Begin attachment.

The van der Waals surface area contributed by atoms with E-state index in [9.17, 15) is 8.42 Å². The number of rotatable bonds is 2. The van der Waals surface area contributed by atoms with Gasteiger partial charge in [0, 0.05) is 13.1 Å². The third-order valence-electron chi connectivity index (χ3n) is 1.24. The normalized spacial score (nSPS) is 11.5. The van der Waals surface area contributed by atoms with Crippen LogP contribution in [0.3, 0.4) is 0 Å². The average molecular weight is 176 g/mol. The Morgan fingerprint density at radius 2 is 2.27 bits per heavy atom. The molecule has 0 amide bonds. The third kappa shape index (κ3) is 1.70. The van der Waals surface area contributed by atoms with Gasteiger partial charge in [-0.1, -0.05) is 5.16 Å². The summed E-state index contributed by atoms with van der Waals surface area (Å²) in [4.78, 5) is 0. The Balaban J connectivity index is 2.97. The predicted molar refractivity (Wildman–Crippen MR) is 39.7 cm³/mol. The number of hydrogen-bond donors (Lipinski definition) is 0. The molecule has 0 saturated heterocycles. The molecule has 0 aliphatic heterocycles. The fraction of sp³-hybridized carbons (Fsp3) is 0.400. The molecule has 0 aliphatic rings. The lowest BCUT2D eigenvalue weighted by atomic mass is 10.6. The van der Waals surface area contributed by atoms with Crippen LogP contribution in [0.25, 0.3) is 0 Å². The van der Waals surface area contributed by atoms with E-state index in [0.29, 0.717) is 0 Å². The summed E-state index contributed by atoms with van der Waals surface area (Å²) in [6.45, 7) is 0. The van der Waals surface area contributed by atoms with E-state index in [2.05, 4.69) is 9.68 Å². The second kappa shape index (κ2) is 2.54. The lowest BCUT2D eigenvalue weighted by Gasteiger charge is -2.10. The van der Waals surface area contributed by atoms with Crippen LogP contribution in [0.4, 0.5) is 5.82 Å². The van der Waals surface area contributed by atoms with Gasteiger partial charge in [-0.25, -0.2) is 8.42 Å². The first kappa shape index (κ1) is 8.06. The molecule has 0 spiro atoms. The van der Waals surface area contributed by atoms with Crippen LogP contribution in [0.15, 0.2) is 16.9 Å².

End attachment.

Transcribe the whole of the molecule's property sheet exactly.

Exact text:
The van der Waals surface area contributed by atoms with E-state index in [9.17, 15) is 8.42 Å². The number of rotatable bonds is 2. The van der Waals surface area contributed by atoms with Gasteiger partial charge in [0, 0.05) is 13.1 Å². The third-order valence-electron chi connectivity index (χ3n) is 1.24. The normalized spacial score (nSPS) is 11.5. The van der Waals surface area contributed by atoms with Crippen LogP contribution in [0.3, 0.4) is 0 Å². The average molecular weight is 176 g/mol. The Morgan fingerprint density at radius 2 is 2.27 bits per heavy atom. The molecule has 0 amide bonds. The third kappa shape index (κ3) is 1.70. The van der Waals surface area contributed by atoms with Gasteiger partial charge in [-0.1, -0.05) is 5.16 Å². The summed E-state index contributed by atoms with van der Waals surface area (Å²) in [4.78, 5) is 0. The Balaban J connectivity index is 2.97. The predicted molar refractivity (Wildman–Crippen MR) is 39.7 cm³/mol. The number of hydrogen-bond donors (Lipinski definition) is 0. The molecule has 0 saturated heterocycles. The molecule has 0 aliphatic heterocycles. The fraction of sp³-hybridized carbons (Fsp3) is 0.400. The molecule has 0 aliphatic rings. The lowest BCUT2D eigenvalue weighted by atomic mass is 10.6. The van der Waals surface area contributed by atoms with Crippen LogP contribution in [0.25, 0.3) is 0 Å². The van der Waals surface area contributed by atoms with E-state index in [0.29, 0.717) is 0 Å². The summed E-state index contributed by atoms with van der Waals surface area (Å²) in [6.45, 7) is 0. The van der Waals surface area contributed by atoms with E-state index in [2.05, 4.69) is 9.68 Å². The second kappa shape index (κ2) is 2.54. The lowest BCUT2D eigenvalue weighted by Gasteiger charge is -2.10. The van der Waals surface area contributed by atoms with Crippen LogP contribution in [0.4, 0.5) is 5.82 Å². The van der Waals surface area contributed by atoms with Gasteiger partial charge in [-0.25, -0.2) is 8.42 Å². The first kappa shape index (κ1) is 8.06. The molecule has 0 spiro atoms. The van der Waals surface area contributed by atoms with Crippen LogP contribution in [0.15, 0.2) is 16.9 Å².